Care Santos: “Emotion is very important for me. I can forgive anything about a novel, except it leaving me unmoved”

Care Santos: “Emotion is very important for me. I can forgive anything about a novel, except it leaving me unmoved”

Cătălina Dobroviceanu

Photo credit: Ciprian Coldovan

Photo credit: Ciprian Coldovan

The “Caudella” Auditorium in the Balş House was not enough yesterday at 12.00h, when the Alecart meeting was due to start, hosting the writers Care Santos and Ioana Nicolaie. Aside from the students, the discussion also involved the writer Mircea Cărtărescu, and at the end, the audience enjoyed a brief concert.

The moderator of the meeting, Nicoleta Munteanu, told those in attendance that their two female guests have more in common than it may appear. “They both write poetry and they both write books for children, although writing literature for children is sometimes more difficult than writing for a public that is already familiar with the mechanisms of reading,” the moderator explained. She was also the one to open the dialogue, asking Care Santos to what extent the characters of a book become the author’s spokespersons. “Obviously, we, novelists, in talking about our characters we end up talking in fact about ourselves. Even negative characters have something of ourselves. I must confess I have a penchant for defenceless characters, young people who do not know where their place in the world is,” Care Santos answered.

The next to answer the moderator’s questions was Ioana Nicolaie, but the question “Are there any differences left between male writing and female writing?” did not surprise her, as the author said she had hear it many times before. She replied that “authors, be they men or women – that is unimportant in my opinion –, bring their own perspective, that is their difference, and this is the most important thing in literature. Perceptions can vary widely. And, fortunately, we are living in the best possible world for us, girls – in terms of literature, art, culture –, of all the worlds that have existed so far. For us, guys, things have been a little better. But today we all have equal chances, and that is wonderful.”

Care Santos joined the discussion and said she believes that “all the women who write have had enough hearing about this. In fact, there is no such think as feminine literature, there is good literature and bad literature and, with all due respect to the critics who frown when we say this, I believe there is just one topic that is different. It’s parenthood. I believe that women and men have different opinions about parenthood and different forms of perceiving it. I must admit, I would be a very different person, were I not a mother.” Both guests stated that the topic of parenthood is very frequently found in  heir books, but Care Santos more often than not writes about clashes between mothers and their children. “I write for young people and my novels are full of horrible mothers. I myself had a terrible conflict with my mother when I was a teenager. Therefore, my novels are filled with conflicts between mothers and children, things that I got to understand much better after I became a mother,” Care Santos confessed.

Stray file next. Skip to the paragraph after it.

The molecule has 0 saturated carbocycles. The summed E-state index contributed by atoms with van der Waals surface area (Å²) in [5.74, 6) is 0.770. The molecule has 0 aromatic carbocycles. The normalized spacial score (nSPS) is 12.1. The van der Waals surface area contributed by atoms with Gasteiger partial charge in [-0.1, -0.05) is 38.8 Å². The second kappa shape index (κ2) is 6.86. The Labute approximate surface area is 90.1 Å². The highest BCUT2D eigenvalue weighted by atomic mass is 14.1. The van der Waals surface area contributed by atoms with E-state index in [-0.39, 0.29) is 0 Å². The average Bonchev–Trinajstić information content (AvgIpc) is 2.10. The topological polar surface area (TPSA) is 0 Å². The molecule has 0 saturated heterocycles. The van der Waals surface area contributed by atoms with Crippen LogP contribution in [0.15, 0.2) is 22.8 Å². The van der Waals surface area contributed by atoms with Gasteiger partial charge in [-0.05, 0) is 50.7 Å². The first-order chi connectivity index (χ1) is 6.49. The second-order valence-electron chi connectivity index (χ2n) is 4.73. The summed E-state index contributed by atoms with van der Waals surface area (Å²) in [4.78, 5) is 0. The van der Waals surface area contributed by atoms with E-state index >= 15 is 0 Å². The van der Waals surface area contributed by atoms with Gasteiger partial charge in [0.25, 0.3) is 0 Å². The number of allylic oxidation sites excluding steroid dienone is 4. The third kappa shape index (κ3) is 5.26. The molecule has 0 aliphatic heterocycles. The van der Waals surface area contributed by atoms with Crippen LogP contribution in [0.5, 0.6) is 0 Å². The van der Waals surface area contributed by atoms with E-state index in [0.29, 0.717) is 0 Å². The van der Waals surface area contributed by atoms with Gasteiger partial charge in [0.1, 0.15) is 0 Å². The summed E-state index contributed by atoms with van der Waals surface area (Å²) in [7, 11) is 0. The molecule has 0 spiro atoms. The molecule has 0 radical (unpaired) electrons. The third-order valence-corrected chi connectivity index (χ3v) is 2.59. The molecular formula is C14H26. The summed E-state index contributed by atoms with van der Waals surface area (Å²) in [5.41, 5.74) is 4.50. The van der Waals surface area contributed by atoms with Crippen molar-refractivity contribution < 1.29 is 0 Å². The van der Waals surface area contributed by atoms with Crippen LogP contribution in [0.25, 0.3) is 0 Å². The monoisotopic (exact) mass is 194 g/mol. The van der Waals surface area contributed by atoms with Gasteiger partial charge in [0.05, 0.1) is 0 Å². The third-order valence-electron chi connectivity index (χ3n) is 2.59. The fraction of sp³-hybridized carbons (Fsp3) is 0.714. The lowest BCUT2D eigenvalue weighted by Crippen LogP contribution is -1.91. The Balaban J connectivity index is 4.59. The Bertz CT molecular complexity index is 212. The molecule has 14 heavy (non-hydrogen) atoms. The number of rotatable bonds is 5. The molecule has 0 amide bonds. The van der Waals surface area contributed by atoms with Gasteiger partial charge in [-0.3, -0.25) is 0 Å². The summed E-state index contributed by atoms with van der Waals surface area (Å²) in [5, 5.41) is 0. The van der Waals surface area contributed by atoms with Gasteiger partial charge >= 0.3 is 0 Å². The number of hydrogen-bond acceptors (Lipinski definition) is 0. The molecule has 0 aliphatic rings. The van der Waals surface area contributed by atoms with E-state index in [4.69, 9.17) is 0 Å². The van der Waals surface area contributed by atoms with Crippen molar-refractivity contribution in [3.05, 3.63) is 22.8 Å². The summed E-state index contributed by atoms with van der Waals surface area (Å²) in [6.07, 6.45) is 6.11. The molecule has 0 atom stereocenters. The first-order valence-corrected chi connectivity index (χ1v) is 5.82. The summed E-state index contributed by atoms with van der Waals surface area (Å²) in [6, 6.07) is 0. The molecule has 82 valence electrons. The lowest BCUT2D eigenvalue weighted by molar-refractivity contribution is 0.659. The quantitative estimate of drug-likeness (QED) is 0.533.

Fortunately, we are living in the best possible world for us, girls – in terms of literature, art, culture –, of all the worlds that have existed so far.
Ioana Nicolaie

 

Ioana Nicolaie associated the experience of motherhood with “crossing a strange town, in which the expecting mother doesn’t know any junctions, any buildings, and she still needs to find her way, to map her route, so that at the end of the journey, the place she needs to get to, she can make as much sense as possible of what she has seen and experienced on the way there”.

 Make friends with the heroes of books

The guests liked the students’ questions and the moderator Nicoleta Munteanu signalled her approval after reading an excerpt from the Spanish writer’s book, when one of the students pointed out enthusiastically that that was precisely the excerpt she wanted to hear. Amused by the coincidence, the moderator underlined that she did not discuss with the students about the questions they would ask the guests. One of the questions put to Care Santos concerned the fate of her books. “Oh, if I only knew…” the guest replied, causing hilarity. “For the time being, I cannot complain about the fate of my books. One of their destinies was for me to be here, in Iaşi. There are many readers, in many countries, who read my books, translated into languages I myself will never be able to speak. All of these are much more than I expected,” answered Care Santos. Even though she said she could not foresee the destiny of her books, she did talk about their ideal destiny. “An ideal fate for them would be to fall in the hands of someone who can become happy reading them, be moved by reading the stories I tell. Emotion is very important to me. I can forgive anything about a novel, except it leaving me unmoved.”

This point of view was shared by Ioana Nicolaie, who added that when a book moves you, you gain something. And, without a doubt, everyone will remember the characters of the books that made an impression on them, because “our brains prefer emotion to suffering. One does remember suffering, but at the same time the brain fights it off. Therefore, my message is: make friends with as many heroes from the books as you can!”.

2017-06-06T11:23:54+00:00